Review by JPeeples

"A top flight game with a dime store plot."

After years of setbacks, the Spikeout series has finally hit a console. The arcade original was going to be released on the Dreamcast, but that system's untimely passing nixed those plans. An Xbox installment of the series was announced soon after, and set for release in 2003. After years of delays, Spikeout Battle Street finally reached the Xbox (and more importantly, my hands) in March of 2005.

With the anticipation built from desiring to play the original arcade games, but never being able to, I took the game home and basked in the greatness that was Spikeout. While not everything in the game lives up to that billing, most aspects do. Sega definitely worked hard to bring this Streets of Rage incarnate to the Xbox, and that paid dividends in the end product.

The core play is essentially like Streets of Rage's, only in 3D. The Dynamite Dekka games (Die Hard Arcade for the Saturn, and Dynamite Cop for the DC) are quite similar to this in that sense. Where they differ is in the execution. Here, it literally is like Streets of Rage, since so much of the game is set in an urban, realistic setting, and the characters have a similar feel to the ones in SoR.

Much like the SoR games, anything in this game could be feasible to some degree, especially since this game's plot revolves around a gang war (although it's a ‘team” war for the sake of political correctness). The story mode here is a mix of the current generation trend of cutscene-heavy games, only with a heavier emphasis on the game itself. As the story mode continues, you'll be “treated” to some cut scenes with B-movie level dialogue. My favorite line thus far would have to be stage two's “I need to find my man” exchange, which is said in such a way that it becomes unintentionally funny, as is the case for many lines throughout the game.

This mode is actually quite notable for other things, such as its difficulty. You aren't given a single continue throughout this mode, meaning that you'll be squaring off with dozens of foes in an area, and you MIGHT get a health pickup to revive yourself. Combine this amount of foes with the potential to face up to three bosses as a time, and you have yourself one tough mode. Thankfully, an “easy” mode is made available to you after being beaten twice, but that only goes so far to help you out, as it doesn't thin the number of foes, it just dumbs them down a shade. Under any circumstance, this mode will test your gaming mettle, moreso than any beat 'em up I've encountered.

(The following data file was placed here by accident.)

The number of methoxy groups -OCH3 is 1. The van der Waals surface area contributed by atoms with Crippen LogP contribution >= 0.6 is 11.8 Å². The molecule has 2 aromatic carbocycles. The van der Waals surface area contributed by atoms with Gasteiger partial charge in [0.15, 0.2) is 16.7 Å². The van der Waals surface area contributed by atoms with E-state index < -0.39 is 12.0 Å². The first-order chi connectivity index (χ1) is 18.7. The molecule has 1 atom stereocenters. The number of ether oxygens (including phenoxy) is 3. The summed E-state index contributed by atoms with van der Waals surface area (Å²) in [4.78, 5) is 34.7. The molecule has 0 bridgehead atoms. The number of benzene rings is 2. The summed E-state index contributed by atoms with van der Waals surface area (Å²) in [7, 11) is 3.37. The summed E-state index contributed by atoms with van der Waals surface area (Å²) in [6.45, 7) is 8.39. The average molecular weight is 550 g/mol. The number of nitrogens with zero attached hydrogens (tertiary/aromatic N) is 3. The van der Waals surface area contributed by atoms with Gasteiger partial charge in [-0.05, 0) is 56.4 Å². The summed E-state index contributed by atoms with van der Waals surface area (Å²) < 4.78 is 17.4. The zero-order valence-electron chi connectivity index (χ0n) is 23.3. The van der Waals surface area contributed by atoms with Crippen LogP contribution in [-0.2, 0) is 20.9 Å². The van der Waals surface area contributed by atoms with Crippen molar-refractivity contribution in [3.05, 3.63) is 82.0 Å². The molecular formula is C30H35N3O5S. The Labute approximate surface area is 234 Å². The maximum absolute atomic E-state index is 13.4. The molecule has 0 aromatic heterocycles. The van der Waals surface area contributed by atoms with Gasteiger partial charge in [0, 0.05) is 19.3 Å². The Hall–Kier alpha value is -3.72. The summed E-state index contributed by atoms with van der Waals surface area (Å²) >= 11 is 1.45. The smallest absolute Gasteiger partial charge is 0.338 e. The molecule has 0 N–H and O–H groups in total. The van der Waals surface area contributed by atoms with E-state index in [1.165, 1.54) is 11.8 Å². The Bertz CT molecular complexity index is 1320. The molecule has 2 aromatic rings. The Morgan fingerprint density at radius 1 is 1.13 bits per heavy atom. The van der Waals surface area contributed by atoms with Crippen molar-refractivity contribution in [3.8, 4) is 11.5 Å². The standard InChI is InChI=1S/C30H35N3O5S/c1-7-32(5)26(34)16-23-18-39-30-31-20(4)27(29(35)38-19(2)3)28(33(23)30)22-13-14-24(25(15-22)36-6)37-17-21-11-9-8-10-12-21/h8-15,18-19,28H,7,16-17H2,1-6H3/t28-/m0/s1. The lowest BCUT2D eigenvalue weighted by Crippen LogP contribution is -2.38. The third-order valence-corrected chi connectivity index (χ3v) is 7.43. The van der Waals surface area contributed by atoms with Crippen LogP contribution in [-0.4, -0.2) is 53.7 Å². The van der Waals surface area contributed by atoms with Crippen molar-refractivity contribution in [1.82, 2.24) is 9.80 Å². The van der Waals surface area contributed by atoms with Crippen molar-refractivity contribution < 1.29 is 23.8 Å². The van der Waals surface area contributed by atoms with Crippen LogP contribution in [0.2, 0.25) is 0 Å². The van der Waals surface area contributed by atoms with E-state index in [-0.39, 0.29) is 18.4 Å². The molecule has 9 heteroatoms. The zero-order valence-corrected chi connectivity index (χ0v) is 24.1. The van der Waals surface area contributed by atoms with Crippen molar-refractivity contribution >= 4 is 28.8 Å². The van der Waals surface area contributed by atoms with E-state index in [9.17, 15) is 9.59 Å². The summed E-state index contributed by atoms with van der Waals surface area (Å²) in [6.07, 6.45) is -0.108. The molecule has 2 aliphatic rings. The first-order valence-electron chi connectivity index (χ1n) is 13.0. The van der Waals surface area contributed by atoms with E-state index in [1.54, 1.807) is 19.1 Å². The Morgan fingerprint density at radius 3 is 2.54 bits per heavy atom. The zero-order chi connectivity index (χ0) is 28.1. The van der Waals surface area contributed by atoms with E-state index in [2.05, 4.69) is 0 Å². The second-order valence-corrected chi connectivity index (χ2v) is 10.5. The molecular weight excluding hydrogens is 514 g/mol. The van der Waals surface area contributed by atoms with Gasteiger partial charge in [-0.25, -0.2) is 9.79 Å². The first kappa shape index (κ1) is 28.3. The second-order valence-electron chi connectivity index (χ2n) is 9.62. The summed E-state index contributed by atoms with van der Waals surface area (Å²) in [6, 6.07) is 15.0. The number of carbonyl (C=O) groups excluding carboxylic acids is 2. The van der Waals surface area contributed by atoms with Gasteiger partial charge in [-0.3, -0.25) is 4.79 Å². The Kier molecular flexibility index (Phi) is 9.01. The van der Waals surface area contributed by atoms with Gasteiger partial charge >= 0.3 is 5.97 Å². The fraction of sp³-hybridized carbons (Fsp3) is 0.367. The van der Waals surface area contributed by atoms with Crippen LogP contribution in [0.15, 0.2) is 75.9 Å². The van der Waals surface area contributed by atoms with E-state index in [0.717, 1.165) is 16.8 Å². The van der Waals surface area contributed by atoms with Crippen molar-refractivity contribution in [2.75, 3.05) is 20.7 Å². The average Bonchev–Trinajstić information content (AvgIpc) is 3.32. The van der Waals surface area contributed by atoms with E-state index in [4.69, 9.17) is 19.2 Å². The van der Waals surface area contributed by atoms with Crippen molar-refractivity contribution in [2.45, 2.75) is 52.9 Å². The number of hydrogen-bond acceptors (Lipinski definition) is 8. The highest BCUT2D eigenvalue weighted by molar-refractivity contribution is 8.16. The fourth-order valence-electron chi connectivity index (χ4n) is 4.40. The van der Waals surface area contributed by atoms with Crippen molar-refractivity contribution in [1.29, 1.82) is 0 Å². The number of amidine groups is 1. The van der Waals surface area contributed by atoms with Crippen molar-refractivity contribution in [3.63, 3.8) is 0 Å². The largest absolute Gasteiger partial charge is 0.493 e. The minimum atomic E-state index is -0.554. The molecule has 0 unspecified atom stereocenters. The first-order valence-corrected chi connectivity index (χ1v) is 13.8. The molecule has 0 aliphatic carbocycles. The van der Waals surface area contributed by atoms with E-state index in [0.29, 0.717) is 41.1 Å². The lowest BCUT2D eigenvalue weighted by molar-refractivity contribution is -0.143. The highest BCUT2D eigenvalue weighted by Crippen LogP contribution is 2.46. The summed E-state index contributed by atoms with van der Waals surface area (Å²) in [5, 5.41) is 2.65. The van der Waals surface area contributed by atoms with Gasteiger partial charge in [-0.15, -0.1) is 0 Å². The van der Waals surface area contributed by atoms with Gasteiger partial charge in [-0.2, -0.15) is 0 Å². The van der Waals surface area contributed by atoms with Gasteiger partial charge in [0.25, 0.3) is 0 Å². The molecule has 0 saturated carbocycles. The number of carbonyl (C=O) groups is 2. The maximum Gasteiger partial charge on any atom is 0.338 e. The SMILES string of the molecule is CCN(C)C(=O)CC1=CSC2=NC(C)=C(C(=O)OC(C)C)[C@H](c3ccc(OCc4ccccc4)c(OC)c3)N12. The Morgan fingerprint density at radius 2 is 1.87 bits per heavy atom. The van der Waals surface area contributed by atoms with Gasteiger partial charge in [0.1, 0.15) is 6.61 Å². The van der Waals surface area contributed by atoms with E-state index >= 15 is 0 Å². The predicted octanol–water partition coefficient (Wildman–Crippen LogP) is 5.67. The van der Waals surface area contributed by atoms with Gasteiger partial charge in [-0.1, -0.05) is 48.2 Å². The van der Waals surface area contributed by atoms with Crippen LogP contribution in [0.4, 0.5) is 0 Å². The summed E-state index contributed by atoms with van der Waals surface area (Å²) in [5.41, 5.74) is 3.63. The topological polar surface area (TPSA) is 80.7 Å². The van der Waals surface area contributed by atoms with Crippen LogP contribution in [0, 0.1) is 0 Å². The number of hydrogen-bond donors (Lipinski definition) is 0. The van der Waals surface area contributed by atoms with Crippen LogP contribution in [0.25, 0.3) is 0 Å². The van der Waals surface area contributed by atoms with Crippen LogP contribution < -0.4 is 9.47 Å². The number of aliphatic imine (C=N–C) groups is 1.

Luckily, the game has enough depth to keep you interested while it kicks your ass. While the core mechanics of “beat the daylights out of waves of foes” hasn't undergone much change, you now have far more ways to do it. You can now use button-charging attacks of various degrees that take more time to do, but dole out more damage, and can either kill a lesser foe in one shot, or leave them dizzy and open to attack. You also have a variety of basic strikes, and being able to strafe allows you to mix things up from a few different directions. Throws are handled well, and can be executed from multiple positions (in this case; in front of, to the side of, and behind your foe), with jumping variations of each.

Most of these things are handled well, but for whatever reason, jump kicks (a staple of Streets of Rage games) are nearly impossible to do smoothly. Luckily, the jumping homing attacks (done by hitting just the white button) aren't affected by this. Grabbing and using weapons is also a bigger chore than it needs to be, since you have to hit two buttons (by default) to grab them, and while this can be remedied by mapping the X and Y functions to a single button, it shouldn't need to be done in the first place. I'm amazed that they messed up some elementary things, given how many new things for the genre are done well.

On top of these newfound things, you've got well-done Live play that rounds the whole package out. While you can't do a whole lot with it (only the non-story, Battle Street mode is available online), what you can do within these confines is staggering. In conjunction with the story mode, you can play through one level at a time, which is perfect for when you just want to play for ten minutes or so. Doing this, or going through the whole game, with up to three other people is a blast on Live.

Despite the high amount of thing going on, things never really slow down. The only exceptions to this rule are when an entire group of four players were each using massive boss characters, in which case, the action slowed down a bit when there were over a dozen characters on-screen at once.